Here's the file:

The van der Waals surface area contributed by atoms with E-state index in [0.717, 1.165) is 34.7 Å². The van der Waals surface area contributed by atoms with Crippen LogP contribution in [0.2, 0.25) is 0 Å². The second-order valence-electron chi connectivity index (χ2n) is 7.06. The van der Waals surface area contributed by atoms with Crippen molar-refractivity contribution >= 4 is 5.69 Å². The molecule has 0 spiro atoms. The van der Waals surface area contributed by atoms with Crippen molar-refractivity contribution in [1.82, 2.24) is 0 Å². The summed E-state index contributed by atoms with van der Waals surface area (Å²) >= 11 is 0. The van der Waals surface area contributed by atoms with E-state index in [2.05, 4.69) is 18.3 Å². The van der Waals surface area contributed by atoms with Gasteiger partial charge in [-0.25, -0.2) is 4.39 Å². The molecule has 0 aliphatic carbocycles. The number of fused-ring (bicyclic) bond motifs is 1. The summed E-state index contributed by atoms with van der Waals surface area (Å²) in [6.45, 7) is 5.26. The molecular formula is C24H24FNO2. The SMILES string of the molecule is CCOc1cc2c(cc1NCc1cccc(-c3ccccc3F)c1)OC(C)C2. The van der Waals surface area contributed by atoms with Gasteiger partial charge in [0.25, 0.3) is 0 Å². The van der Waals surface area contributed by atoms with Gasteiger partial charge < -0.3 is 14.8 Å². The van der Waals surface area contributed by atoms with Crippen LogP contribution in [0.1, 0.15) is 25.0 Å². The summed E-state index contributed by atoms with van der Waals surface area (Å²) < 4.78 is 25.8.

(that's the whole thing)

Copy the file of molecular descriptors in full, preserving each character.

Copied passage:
The van der Waals surface area contributed by atoms with E-state index in [0.717, 1.165) is 34.7 Å². The van der Waals surface area contributed by atoms with Crippen LogP contribution in [0.2, 0.25) is 0 Å². The second-order valence-electron chi connectivity index (χ2n) is 7.06. The van der Waals surface area contributed by atoms with Crippen molar-refractivity contribution >= 4 is 5.69 Å². The molecule has 0 spiro atoms. The van der Waals surface area contributed by atoms with Crippen molar-refractivity contribution in [1.82, 2.24) is 0 Å². The summed E-state index contributed by atoms with van der Waals surface area (Å²) >= 11 is 0. The van der Waals surface area contributed by atoms with E-state index in [2.05, 4.69) is 18.3 Å². The van der Waals surface area contributed by atoms with Gasteiger partial charge in [-0.25, -0.2) is 4.39 Å². The molecule has 0 aliphatic carbocycles. The number of fused-ring (bicyclic) bond motifs is 1. The summed E-state index contributed by atoms with van der Waals surface area (Å²) in [6.45, 7) is 5.26. The molecular formula is C24H24FNO2. The SMILES string of the molecule is CCOc1cc2c(cc1NCc1cccc(-c3ccccc3F)c1)OC(C)C2. The van der Waals surface area contributed by atoms with Gasteiger partial charge in [0.25, 0.3) is 0 Å². The van der Waals surface area contributed by atoms with Gasteiger partial charge < -0.3 is 14.8 Å². The van der Waals surface area contributed by atoms with Crippen LogP contribution in [0.1, 0.15) is 25.0 Å². The summed E-state index contributed by atoms with van der Waals surface area (Å²) < 4.78 is 25.8.